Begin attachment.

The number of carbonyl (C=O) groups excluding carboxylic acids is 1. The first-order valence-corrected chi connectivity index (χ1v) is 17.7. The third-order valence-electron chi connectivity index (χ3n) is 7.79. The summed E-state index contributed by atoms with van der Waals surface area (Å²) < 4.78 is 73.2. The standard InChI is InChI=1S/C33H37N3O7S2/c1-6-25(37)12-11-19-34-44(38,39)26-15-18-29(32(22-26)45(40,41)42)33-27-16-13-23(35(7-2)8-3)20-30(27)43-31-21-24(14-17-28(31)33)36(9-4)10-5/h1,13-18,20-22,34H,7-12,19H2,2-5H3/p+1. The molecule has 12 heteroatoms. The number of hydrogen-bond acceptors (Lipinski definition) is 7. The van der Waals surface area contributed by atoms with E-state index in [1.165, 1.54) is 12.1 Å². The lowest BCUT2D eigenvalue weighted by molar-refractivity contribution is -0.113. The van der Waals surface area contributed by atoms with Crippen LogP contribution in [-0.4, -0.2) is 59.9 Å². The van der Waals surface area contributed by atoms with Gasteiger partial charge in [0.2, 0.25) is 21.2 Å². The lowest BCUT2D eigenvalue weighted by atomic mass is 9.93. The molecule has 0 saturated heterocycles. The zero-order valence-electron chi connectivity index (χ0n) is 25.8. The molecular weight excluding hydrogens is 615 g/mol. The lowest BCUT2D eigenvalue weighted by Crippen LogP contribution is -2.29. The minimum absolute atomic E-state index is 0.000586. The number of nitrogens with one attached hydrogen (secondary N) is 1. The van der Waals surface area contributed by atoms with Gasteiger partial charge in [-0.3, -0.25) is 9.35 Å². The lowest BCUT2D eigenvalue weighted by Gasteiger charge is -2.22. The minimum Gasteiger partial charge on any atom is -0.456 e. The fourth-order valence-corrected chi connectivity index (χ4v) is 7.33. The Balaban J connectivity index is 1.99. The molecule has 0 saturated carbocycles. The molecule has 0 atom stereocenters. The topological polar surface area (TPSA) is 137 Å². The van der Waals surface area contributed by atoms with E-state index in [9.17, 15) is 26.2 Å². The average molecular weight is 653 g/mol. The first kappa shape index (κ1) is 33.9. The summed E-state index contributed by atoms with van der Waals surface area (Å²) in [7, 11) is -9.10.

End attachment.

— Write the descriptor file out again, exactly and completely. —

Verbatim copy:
The number of carbonyl (C=O) groups excluding carboxylic acids is 1. The first-order valence-corrected chi connectivity index (χ1v) is 17.7. The third-order valence-electron chi connectivity index (χ3n) is 7.79. The summed E-state index contributed by atoms with van der Waals surface area (Å²) < 4.78 is 73.2. The standard InChI is InChI=1S/C33H37N3O7S2/c1-6-25(37)12-11-19-34-44(38,39)26-15-18-29(32(22-26)45(40,41)42)33-27-16-13-23(35(7-2)8-3)20-30(27)43-31-21-24(14-17-28(31)33)36(9-4)10-5/h1,13-18,20-22,34H,7-12,19H2,2-5H3/p+1. The molecule has 12 heteroatoms. The number of hydrogen-bond acceptors (Lipinski definition) is 7. The van der Waals surface area contributed by atoms with E-state index in [1.165, 1.54) is 12.1 Å². The lowest BCUT2D eigenvalue weighted by molar-refractivity contribution is -0.113. The van der Waals surface area contributed by atoms with Crippen LogP contribution in [-0.4, -0.2) is 59.9 Å². The van der Waals surface area contributed by atoms with Gasteiger partial charge in [0.2, 0.25) is 21.2 Å². The lowest BCUT2D eigenvalue weighted by atomic mass is 9.93. The molecule has 0 saturated heterocycles. The zero-order valence-electron chi connectivity index (χ0n) is 25.8. The molecular weight excluding hydrogens is 615 g/mol. The lowest BCUT2D eigenvalue weighted by Crippen LogP contribution is -2.29. The minimum absolute atomic E-state index is 0.000586. The number of nitrogens with one attached hydrogen (secondary N) is 1. The van der Waals surface area contributed by atoms with Gasteiger partial charge in [-0.3, -0.25) is 9.35 Å². The lowest BCUT2D eigenvalue weighted by Gasteiger charge is -2.22. The minimum Gasteiger partial charge on any atom is -0.456 e. The fourth-order valence-corrected chi connectivity index (χ4v) is 7.33. The Balaban J connectivity index is 1.99. The molecule has 0 saturated carbocycles. The molecule has 0 atom stereocenters. The topological polar surface area (TPSA) is 137 Å². The van der Waals surface area contributed by atoms with E-state index in [9.17, 15) is 26.2 Å². The average molecular weight is 653 g/mol. The first kappa shape index (κ1) is 33.9. The summed E-state index contributed by atoms with van der Waals surface area (Å²) in [7, 11) is -9.10.